Segregation of atrial-specific and inducible expression of an atrial natriuretic factor transgene in an in vivo murine model of cardiac hypertrophy.
To study the mechanisms that activate expression of the atrial natriuretic factor (ANF) gene during pressure-induced hypertrophy, we have developed and characterized an in vivo murine model of myocardial cell hypertrophy. We employed microsurgical techniques to produce a stable 35- to 45-mmHg pressure gradient across the thoracic aorta of the mouse that is associated with rapid and transient expression of an immediate-early gene program (c-fos/c-jun/junB/Egr-1/nur-77), an increase in heart weight/body weight ratio, and up-regulation of the endogenous ANF gene. These responses that are identical to those in cultured cell and other in vivo models of hypertrophy. To determine whether tissue-specific and inducible expression of the ANF gene can be segregated, we used a transgenic mouse line in which 500 base pairs of the human ANF promoter region directs atrial-specific expression of the simian virus 40 large tumor antigen (T antigen), with no detectable expression in the ventricles. Thoracic aortic banding of these mice led to a 20-fold increase in the endogenous ANF mRNA in the ventricle but no detectable expression of the T-antigen marker gene. This result provides evidence that atrial-specific and inducible expression of the ANF gene can be segregated, suggesting that a distinct set of regulatory cis sequences may mediate the up-regulation of the ANF gene during in vivo pressure overload hypertrophy. This murine model demonstrates the utility of microsurgical techniques to study in vivo cardiac physiology in transgenic mice and should allow the application of genetic approaches to identify the mechanisms that activate ventricular expression of the ANF gene during in vivo hypertrophy.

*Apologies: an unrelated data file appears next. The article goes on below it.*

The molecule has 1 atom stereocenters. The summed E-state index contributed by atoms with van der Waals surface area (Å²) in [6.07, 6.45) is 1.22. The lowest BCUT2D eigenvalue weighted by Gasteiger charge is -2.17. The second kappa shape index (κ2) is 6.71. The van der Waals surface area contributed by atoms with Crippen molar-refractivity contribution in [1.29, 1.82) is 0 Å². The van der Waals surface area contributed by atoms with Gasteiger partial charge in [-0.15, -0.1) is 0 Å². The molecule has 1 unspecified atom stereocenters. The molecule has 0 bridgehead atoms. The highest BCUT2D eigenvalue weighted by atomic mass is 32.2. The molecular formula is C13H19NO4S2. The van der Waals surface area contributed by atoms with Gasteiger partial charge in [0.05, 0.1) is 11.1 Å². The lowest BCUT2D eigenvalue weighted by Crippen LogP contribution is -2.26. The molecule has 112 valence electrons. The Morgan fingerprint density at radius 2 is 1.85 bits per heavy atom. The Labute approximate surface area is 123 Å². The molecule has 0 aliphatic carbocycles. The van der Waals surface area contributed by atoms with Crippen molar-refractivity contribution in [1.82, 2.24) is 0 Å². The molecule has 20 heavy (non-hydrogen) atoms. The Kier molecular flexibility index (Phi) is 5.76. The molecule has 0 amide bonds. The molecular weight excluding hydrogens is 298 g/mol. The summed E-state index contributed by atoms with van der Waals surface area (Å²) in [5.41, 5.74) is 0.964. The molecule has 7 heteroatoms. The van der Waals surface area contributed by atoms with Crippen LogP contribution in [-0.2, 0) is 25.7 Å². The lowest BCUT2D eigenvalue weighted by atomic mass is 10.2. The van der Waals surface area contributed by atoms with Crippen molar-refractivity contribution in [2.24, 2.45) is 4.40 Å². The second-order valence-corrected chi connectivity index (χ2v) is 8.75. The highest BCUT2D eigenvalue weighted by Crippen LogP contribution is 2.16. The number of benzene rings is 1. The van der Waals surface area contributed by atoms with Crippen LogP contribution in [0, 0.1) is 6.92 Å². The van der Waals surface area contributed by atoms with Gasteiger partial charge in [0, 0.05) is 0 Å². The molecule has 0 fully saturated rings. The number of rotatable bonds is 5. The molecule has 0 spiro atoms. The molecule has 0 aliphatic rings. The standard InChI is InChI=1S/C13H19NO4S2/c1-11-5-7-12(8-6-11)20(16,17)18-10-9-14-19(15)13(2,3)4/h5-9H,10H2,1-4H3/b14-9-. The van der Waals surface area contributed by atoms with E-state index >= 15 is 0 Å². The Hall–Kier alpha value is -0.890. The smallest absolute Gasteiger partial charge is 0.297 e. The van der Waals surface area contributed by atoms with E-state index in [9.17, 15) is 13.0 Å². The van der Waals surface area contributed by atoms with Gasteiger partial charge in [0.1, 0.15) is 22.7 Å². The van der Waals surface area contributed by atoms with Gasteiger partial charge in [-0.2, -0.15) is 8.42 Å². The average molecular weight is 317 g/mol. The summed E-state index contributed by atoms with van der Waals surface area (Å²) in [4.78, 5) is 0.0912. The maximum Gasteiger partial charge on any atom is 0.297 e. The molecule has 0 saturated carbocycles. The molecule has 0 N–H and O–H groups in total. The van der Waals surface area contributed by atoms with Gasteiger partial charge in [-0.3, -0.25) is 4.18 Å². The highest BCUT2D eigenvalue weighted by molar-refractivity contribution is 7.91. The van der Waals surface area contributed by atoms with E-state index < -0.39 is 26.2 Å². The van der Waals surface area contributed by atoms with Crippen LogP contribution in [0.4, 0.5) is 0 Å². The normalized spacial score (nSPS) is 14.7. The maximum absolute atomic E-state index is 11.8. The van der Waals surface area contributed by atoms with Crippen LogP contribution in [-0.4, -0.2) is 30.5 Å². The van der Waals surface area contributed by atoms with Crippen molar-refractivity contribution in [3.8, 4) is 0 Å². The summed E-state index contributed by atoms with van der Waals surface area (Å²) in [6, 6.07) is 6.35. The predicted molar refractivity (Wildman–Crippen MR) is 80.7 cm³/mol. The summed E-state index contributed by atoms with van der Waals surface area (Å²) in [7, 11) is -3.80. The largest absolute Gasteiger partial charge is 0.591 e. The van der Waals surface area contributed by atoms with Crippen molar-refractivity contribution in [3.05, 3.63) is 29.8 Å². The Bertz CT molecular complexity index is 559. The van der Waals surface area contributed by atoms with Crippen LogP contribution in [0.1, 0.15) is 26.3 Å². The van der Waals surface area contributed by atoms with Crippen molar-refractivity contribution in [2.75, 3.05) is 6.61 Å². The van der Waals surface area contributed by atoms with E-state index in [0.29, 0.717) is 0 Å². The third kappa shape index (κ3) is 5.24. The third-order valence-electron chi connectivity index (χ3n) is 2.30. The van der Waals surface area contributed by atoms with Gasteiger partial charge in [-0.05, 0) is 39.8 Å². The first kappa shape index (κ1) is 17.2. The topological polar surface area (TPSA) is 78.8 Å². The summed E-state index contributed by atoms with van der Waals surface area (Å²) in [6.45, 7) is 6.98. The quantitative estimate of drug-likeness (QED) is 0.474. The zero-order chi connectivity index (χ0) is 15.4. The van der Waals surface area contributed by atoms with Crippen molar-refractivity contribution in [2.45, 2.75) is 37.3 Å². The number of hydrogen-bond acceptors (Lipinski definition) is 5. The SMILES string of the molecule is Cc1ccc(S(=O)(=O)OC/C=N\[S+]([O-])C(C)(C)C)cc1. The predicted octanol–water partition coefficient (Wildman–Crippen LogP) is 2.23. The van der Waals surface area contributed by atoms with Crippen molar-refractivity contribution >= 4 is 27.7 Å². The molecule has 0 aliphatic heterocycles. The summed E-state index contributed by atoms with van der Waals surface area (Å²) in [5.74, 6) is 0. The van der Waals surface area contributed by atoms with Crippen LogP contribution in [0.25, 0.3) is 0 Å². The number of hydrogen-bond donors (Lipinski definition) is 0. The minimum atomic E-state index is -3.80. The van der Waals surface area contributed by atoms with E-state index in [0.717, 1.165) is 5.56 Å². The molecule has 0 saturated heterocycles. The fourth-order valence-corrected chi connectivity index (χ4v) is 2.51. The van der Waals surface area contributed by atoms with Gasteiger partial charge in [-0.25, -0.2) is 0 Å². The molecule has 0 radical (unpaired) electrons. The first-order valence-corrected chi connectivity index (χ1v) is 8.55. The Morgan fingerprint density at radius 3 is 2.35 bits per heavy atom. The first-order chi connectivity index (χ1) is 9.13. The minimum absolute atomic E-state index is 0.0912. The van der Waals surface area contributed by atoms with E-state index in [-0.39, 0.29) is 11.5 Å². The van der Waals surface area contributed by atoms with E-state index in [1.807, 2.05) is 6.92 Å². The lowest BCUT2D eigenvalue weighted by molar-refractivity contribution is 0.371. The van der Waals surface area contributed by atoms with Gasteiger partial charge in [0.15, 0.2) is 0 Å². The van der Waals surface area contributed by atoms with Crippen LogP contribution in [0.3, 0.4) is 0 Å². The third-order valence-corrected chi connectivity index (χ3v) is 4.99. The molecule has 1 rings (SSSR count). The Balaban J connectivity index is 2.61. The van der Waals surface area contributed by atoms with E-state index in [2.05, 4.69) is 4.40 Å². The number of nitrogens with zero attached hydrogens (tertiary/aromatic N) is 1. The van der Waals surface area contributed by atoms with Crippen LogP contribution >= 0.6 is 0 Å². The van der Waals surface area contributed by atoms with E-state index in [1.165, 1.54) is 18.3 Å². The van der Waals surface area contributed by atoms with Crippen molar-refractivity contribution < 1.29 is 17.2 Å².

Rockman, HA; Ross, RS; Harris, AN; Knowlton, KU; Steinhelper, ME; Field, LJ; Ross, J; Chien, KR
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